'Flag the Technology' aids herbicide application
- Published: Friday, April 26, 2013
COLUMBIA, Mo. – There is a simple, inexpensive way to reduce errors in herbicide applications and limit off-target chemical drift, says a University of Missouri Extension weed management specialist.
Kevin Bradley supports the “Flag the Technology” program by the University of Arkansas Cooperative Extension Service.
The idea is simple: Color-coded bicycle flags or similar markers placed at field entrances or other conspicuous locations indicate the use of different herbicide technologies.
The system, which is gaining popularity in the Midwest, can make the difference between a healthy crop and a damaged or dead one, Bradley said.
Missouri agricultural retailers who make custom applications to many areas are beginning to use the system.
“When they pull into a field to make a herbicide application, the flags help to assure them that they have the right chemical in their tank to match the traits in that field,” Bradley said. “Also, they might be able to look at fields across the road, and if there are different colored flags in nearby fields, then applicators may think twice before spraying in windy conditions.”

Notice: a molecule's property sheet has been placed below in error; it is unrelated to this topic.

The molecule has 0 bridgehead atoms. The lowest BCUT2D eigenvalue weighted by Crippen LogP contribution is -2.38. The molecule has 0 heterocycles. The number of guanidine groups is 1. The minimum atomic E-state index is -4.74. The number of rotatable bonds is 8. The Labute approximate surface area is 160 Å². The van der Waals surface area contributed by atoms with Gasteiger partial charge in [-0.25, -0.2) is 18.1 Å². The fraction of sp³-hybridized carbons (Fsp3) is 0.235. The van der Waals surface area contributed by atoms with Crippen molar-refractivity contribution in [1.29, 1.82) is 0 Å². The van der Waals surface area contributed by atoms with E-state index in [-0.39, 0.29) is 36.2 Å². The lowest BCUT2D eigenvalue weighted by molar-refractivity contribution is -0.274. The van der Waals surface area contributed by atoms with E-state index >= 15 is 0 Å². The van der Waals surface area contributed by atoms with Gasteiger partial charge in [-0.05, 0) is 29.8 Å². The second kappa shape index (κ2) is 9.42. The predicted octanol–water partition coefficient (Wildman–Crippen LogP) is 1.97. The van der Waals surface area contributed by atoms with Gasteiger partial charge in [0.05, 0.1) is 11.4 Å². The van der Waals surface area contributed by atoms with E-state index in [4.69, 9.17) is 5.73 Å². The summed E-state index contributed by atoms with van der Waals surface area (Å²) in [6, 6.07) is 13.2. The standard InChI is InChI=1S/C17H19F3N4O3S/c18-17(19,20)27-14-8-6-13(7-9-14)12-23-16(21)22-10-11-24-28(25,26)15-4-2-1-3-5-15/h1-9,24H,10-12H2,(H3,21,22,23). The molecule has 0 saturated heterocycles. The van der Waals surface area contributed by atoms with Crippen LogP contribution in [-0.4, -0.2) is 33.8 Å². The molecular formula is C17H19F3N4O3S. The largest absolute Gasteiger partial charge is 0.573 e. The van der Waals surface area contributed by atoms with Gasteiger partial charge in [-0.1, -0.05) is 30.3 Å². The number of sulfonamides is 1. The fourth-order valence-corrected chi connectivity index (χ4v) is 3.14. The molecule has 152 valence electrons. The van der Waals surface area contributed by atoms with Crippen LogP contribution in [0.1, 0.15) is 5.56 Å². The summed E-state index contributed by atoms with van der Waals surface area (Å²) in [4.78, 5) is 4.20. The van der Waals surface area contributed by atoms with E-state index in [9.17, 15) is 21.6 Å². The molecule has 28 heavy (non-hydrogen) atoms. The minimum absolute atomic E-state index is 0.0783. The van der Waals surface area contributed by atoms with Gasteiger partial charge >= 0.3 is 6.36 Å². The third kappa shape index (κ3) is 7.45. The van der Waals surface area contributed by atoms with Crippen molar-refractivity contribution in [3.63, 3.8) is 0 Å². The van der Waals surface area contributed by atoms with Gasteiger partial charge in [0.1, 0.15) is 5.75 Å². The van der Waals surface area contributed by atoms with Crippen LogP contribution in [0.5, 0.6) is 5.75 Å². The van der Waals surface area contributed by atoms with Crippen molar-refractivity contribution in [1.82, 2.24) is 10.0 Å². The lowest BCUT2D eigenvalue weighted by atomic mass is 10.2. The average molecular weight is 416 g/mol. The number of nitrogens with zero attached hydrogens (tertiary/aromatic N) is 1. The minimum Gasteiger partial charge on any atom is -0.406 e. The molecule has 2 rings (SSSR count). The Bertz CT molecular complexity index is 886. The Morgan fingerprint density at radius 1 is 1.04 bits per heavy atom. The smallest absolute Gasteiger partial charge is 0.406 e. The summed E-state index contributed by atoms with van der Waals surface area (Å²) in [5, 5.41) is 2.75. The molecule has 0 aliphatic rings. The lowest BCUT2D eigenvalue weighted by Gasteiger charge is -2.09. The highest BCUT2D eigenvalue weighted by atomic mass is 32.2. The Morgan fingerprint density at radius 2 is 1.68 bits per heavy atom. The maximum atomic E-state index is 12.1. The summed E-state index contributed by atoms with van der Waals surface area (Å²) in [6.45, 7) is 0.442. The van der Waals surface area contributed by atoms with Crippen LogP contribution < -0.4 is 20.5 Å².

Red flags signify conventional crop varieties with no herbicide technology traits while white may represent Roundup Ready technology that is tolerant to glyphosate. Bright green indicates LibertyLink technology, which is tolerant to glufosinate. Bright yellow is the color for Clearfield technology, which is tolerant to imazethapyr (Newpath) and imazamox (Beyond). Multiple flags represent stacked technologies.
Preferred flags are 12-by-18-inch triangles (a little larger than the typical bicycle or ATV safety flag) mounted on 6-foot fiberglass poles.
Bradley said the flag method will likely gain significance in two to three years, when crops with new herbicide-resistance traits enter the marketplace. Farmers and agricultural retailers who make herbicide applications to large acreages, deal with multiple employees and apply multiple products will find the program of great value, he said.
A two-minute video overview from the University of Arkansas Division of Agriculture is available at youtu.be/ChNGbU5TyOY.
Writer: Linda Geist